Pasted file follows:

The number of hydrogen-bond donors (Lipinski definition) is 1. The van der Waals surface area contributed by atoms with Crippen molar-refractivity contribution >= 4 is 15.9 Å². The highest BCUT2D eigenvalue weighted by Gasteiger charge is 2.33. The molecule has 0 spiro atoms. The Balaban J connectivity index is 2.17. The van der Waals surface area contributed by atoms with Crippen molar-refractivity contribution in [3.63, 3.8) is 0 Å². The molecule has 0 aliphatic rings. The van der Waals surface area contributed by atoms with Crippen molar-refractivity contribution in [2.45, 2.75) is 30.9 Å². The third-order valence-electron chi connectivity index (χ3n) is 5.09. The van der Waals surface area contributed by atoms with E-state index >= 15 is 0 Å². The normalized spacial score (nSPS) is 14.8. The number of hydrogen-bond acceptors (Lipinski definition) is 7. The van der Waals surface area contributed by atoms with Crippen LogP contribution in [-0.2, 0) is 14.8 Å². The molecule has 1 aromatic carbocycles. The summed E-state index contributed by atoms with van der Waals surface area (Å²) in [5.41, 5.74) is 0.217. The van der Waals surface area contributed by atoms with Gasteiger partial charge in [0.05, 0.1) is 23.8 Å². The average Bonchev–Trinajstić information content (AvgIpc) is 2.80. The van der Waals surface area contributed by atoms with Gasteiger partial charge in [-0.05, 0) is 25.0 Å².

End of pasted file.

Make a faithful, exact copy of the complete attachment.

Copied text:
The number of hydrogen-bond donors (Lipinski definition) is 1. The van der Waals surface area contributed by atoms with Crippen molar-refractivity contribution >= 4 is 15.9 Å². The highest BCUT2D eigenvalue weighted by Gasteiger charge is 2.33. The molecule has 0 spiro atoms. The Balaban J connectivity index is 2.17. The van der Waals surface area contributed by atoms with Crippen molar-refractivity contribution in [3.63, 3.8) is 0 Å². The molecule has 0 aliphatic rings. The van der Waals surface area contributed by atoms with Crippen molar-refractivity contribution in [2.45, 2.75) is 30.9 Å². The third-order valence-electron chi connectivity index (χ3n) is 5.09. The van der Waals surface area contributed by atoms with E-state index >= 15 is 0 Å². The normalized spacial score (nSPS) is 14.8. The number of hydrogen-bond acceptors (Lipinski definition) is 7. The van der Waals surface area contributed by atoms with Crippen LogP contribution in [-0.2, 0) is 14.8 Å². The molecule has 1 aromatic carbocycles. The summed E-state index contributed by atoms with van der Waals surface area (Å²) in [5.41, 5.74) is 0.217. The van der Waals surface area contributed by atoms with Gasteiger partial charge in [0.05, 0.1) is 23.8 Å². The average Bonchev–Trinajstić information content (AvgIpc) is 2.80. The van der Waals surface area contributed by atoms with Gasteiger partial charge in [-0.05, 0) is 25.0 Å².